Like vacations, photographic excursions- be they a walk around your yard or a trip to another country- take some mental preparation. John Batdorff wrote, “Prior to any photographic journey I try to visualize what sort of images I’m hoping to achieve. This mental shot list helps me create a plan of attack when an opportunity presents itself. Visualization (not the spiritual kind!) is an excellent mental exercise and tool for composing an image.” I found this to be true the other day. I was in search of a picture that could illustrate the words “ice sculpture”. Since I knew I wouldn’t be attending any weddings with icy swans surrounded by shrimp and cocktail sauce in the near future and I also knew the Winterfest celebration in Stroudsburg had come and gone, I was looking for a different way to capture sculpted ice. I knew a particular spot up on Route 209 heading towards Milford where some amazing ice formations have appeared in past winters so I made a plan to visit that spot after I ran a few errands. In my mind I started composing a shot or two, but on my way there, on a whim, I stopped at another spot with smaller, less impressive formations, and took a few shots. It’s a good thing I did! The spot I’d originally planned to shoot was virtually ice-less. As I headed back home I was glad I’d listened to that little voice that said, “Stop and take a few shots, just in case.” A key factor in the process of taking a photo is actually being aware of what you’re seeing, even if it isn’t initially what you set out to see.
Freeman Patterson put it this way, “The photographer who observes his environment carefully, who lets his eyes linger on physical details, is feeding his imagination.” When we take our cameras in hand with the purpose of finding a picture, planning ahead can be very helpful. But when we get to our destination it is also important to actually view our surroundings. Sometimes the picture we imagined taking is “not there” but another picture will be. Patterson continues, “Photographers who want to see the world in new ways should be sensitive to chance. They should encourage and cultivate it (their imagination) because it is only through chance that many new opportunities for visual development will occur.” He defines this ability to imagine new shots when our initial idea falls through as “flexible thinking”. How many of us have planned a vacation and expected to capture beautiful sunny day photographs while there only to arrive and find the weather is not about to cooperate with us? Flexible thinking allows the photographer to reshape his expectations. Of course everyone wants a landscape with a blue sky and sun kissed trees. It’s a very traditional approach to that form of photography. But what if it’s a cloudy day with a slight possibility of rain? Flexible thinking asks, “This view is not usually photographed on a cloudy day. What if I compose this shot in black and white instead?” And voila- a dramatic view of stormy clouds over the mountains is born.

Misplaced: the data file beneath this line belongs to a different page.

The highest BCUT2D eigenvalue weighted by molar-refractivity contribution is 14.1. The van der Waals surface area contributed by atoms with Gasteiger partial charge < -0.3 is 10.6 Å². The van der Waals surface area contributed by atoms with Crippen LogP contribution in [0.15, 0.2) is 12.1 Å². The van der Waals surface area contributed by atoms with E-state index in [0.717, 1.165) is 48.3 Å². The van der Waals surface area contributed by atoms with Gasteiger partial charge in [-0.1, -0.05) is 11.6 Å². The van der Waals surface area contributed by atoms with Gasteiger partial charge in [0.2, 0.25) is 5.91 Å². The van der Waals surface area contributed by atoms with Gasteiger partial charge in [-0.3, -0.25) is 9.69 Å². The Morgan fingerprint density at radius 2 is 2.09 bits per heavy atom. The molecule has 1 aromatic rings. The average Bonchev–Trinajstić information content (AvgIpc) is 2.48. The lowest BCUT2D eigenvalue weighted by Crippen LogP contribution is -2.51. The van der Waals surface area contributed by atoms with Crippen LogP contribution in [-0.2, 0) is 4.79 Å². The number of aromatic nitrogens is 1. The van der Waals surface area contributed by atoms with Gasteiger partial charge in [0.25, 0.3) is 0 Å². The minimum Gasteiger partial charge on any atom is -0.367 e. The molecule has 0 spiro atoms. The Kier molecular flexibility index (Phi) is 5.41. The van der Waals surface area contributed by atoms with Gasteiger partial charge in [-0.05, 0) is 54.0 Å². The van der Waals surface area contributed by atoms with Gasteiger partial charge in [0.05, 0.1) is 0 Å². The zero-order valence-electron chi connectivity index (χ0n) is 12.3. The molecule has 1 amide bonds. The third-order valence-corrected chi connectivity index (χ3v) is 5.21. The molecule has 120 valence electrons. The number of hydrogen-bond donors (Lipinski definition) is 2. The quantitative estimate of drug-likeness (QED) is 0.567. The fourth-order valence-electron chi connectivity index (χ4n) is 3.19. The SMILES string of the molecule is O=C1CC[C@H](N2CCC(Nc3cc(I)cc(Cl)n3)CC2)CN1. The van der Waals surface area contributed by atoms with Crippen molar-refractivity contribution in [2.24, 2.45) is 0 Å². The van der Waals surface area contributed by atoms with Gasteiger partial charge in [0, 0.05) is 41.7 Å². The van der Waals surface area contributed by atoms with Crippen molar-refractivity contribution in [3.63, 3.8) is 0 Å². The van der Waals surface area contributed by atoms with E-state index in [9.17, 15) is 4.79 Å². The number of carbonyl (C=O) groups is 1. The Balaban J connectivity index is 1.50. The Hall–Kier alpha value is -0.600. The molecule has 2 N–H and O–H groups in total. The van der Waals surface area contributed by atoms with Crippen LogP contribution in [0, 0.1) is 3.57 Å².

So to paraphrase Hamlet, “To plan or not to plan? That is the question!” The answer probably lies somewhere in between yes, and no. Yes, it’s great to have a plan, an idea, a goal to accomplish when you know you will be taking pictures. It doesn’t hurt visualize or plan pictures ahead of time. But no if you are locked into that plan so deeply that you miss whatever opportunity presents itself when the goal cannot be achieved. If I hadn’t stopped at the first ice formations when I saw them, I would not have gotten an ice picture at all. Did it match the picture I had in mind? No. Did it help me accomplish my goal? Yes. While it is not as disappointing as being on vacation with lousy weather, it is an applicable illustration. And it might just be a great illustration for life too!
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